After a hectic week, enjoying a meal out with friends was a welcome treat. Louise Rouvray tucked into some Thai food at a busy restaurant...
It had been a long week at work and the four of us – myself, my fiancé and our two friends – were looking forward to our Friday night out.
It was a while since our last catch-up and we were after a comfy place to settle into for a few hours of chitchat, good food and of course a tipple or two.
Lichfield boasts two Thai restaurants, which are oddly enough located right next to each other, so we tossed a coin and settled on the Thai Rainbow.
Inside, a spread of mahogany tables and chairs greet you, all neatly placed with enough space so that you’re not elbowing the poor chap on the next table while on your way to the loo. Thai-inspired artwork adorn the brightly-painted walls, while colourful flowers add to the exotic feel of the restaurant.
Every single table was packed with people, so we were seated towards the back in a cosy spot in the corner, offering a little privacy amid the busy surroundings.
Four bulky menus were quickly bestowed upon us. Boasting a whopping seven pages of dishes, spoilt for choice didn’t quite cut it. All the dishes are handily explained in English so you aren’t left playing Thai-food roulette.
Picking from around 100 options (I kid you not) was like choosing that one present to open on the night before Christmas (yes I dropped the C-word in September, sorry!). But despite being torn, our conversation was flowing, however our drinks were not. The staff were slow to take our order, but it didn’t deter our good mood and we understood the restaurant was very busy in peak hours – 8pm on a Friday night.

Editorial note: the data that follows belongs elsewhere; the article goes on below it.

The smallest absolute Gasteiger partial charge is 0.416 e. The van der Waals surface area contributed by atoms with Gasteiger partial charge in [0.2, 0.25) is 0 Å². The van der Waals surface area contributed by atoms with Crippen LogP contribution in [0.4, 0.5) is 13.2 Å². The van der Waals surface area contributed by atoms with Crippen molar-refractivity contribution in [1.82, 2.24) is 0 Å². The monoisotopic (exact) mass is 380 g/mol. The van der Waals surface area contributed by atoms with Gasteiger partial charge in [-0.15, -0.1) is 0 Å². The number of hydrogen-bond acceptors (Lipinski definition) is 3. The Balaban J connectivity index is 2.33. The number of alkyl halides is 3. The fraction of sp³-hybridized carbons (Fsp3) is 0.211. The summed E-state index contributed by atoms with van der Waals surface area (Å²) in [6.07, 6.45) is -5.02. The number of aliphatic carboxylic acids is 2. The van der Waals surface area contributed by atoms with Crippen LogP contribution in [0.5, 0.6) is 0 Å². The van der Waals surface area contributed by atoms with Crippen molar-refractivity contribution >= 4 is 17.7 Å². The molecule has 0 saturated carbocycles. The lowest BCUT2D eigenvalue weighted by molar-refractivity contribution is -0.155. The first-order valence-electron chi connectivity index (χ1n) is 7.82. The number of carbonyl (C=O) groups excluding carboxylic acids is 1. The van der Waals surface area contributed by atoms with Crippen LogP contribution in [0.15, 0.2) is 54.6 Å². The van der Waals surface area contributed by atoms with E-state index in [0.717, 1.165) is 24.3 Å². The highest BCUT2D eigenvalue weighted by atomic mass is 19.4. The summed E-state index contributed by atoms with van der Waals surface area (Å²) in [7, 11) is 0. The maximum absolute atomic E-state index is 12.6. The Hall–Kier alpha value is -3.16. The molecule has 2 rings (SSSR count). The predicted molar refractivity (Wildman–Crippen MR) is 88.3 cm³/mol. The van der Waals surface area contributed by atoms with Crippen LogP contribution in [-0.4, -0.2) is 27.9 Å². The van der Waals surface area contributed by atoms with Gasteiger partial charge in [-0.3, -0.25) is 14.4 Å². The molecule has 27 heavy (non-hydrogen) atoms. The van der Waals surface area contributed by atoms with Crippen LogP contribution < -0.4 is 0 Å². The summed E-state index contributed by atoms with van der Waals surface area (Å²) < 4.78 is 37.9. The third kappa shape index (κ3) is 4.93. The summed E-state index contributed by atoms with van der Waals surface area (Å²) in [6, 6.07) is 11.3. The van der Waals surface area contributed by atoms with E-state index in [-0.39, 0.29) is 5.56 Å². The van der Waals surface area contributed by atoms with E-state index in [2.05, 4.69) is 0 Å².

Once our drinks had arrived, a young, polite waitress took our food order, with our friends – Gemma and Sarah –deciding to share starters for fear of missing out on a good dish.
Unfortunately there was a mix up – we ordered one portion of duck spring rolls and one of vegetable spring rolls, but two vegetable spring rolls came out. On flagging down a waitress, a member of staff took the vegetable spring rolls back, but then the exact same dish was brought out a few minutes later. It wasn’t until the third time that we got lucky and they got the right dish.
But despite the slight hiccup, the other starters came out quickly and were exquisitely presented. I had the Satay Jay, a selection of Thai-style marinated vegetables and bean curd cooked on skewers and served with peanut sauce. It was a very well-balanced dish – the crunchy veg on the skewers paired perfectly with the soft, slightly chewy tofu and nutty flavour of the sauce.
My other half happily chowed down on vegetable spring rolls, which I can report were really tasty having swiped a few much to his displeasure. Deliciously moist inside and crunchy on the outside, the spring rolls were heavenly. The sweet chilli sauce on the side really brought out the flavours.
Meanwhile, our friends tucked into the satay, which consisted of Thai-style marinated chicken cooked on skewers served with peanut sauce.
It was similar to my veggie version of Satay Jay, but being happy carnivores, they were very content with the meat option. They said the satay had lots of flavour, with strong peanut overtones, but it was still a sweet dish. The chicken was tender and juicy. While the duck spring rolls, like the veggie ones, were excellent.